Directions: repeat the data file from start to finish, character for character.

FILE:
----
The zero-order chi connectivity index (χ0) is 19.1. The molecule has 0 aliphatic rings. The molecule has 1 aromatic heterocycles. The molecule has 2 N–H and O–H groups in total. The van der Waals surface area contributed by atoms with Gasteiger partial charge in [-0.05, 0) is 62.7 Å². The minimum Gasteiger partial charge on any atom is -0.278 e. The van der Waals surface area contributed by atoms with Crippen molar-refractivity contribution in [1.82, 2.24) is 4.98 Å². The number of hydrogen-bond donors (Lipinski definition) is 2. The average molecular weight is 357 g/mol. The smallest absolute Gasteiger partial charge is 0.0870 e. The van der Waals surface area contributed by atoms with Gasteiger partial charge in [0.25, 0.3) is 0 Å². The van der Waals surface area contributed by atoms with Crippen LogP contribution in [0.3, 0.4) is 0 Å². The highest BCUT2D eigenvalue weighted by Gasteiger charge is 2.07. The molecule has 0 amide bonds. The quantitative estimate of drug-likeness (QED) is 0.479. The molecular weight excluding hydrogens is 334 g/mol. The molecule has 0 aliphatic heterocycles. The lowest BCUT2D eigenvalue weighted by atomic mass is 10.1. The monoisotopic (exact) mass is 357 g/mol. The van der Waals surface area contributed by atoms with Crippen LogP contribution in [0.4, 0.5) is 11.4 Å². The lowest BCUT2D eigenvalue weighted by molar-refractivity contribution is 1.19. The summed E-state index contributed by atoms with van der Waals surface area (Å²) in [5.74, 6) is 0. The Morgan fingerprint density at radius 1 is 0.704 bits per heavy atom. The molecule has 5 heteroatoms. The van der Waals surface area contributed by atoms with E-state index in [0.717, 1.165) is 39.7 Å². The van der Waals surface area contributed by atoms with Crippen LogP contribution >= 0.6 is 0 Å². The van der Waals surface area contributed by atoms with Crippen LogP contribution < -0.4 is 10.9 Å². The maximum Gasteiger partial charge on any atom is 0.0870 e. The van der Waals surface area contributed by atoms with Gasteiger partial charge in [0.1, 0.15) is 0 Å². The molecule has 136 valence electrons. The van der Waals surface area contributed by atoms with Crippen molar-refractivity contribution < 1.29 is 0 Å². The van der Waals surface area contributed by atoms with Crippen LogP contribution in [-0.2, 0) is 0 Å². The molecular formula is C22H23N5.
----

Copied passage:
The zero-order chi connectivity index (χ0) is 19.1. The molecule has 0 aliphatic rings. The molecule has 1 aromatic heterocycles. The molecule has 2 N–H and O–H groups in total. The van der Waals surface area contributed by atoms with Gasteiger partial charge in [-0.05, 0) is 62.7 Å². The minimum Gasteiger partial charge on any atom is -0.278 e. The van der Waals surface area contributed by atoms with Crippen molar-refractivity contribution in [1.82, 2.24) is 4.98 Å². The number of hydrogen-bond donors (Lipinski definition) is 2. The average molecular weight is 357 g/mol. The smallest absolute Gasteiger partial charge is 0.0870 e. The van der Waals surface area contributed by atoms with Gasteiger partial charge in [0.25, 0.3) is 0 Å². The van der Waals surface area contributed by atoms with Crippen LogP contribution in [0.3, 0.4) is 0 Å². The highest BCUT2D eigenvalue weighted by Gasteiger charge is 2.07. The molecule has 0 amide bonds. The quantitative estimate of drug-likeness (QED) is 0.479. The molecular weight excluding hydrogens is 334 g/mol. The molecule has 0 aliphatic heterocycles. The lowest BCUT2D eigenvalue weighted by atomic mass is 10.1. The monoisotopic (exact) mass is 357 g/mol. The van der Waals surface area contributed by atoms with Crippen LogP contribution in [0.4, 0.5) is 11.4 Å². The lowest BCUT2D eigenvalue weighted by molar-refractivity contribution is 1.19. The summed E-state index contributed by atoms with van der Waals surface area (Å²) in [5.74, 6) is 0. The Morgan fingerprint density at radius 1 is 0.704 bits per heavy atom. The molecule has 5 heteroatoms. The van der Waals surface area contributed by atoms with E-state index in [0.717, 1.165) is 39.7 Å². The van der Waals surface area contributed by atoms with Crippen LogP contribution >= 0.6 is 0 Å². The van der Waals surface area contributed by atoms with Crippen LogP contribution < -0.4 is 10.9 Å². The maximum Gasteiger partial charge on any atom is 0.0870 e. The van der Waals surface area contributed by atoms with Gasteiger partial charge in [0.1, 0.15) is 0 Å². The molecule has 136 valence electrons. The van der Waals surface area contributed by atoms with Crippen molar-refractivity contribution < 1.29 is 0 Å². The van der Waals surface area contributed by atoms with Crippen LogP contribution in [-0.2, 0) is 0 Å². The molecular formula is C22H23N5.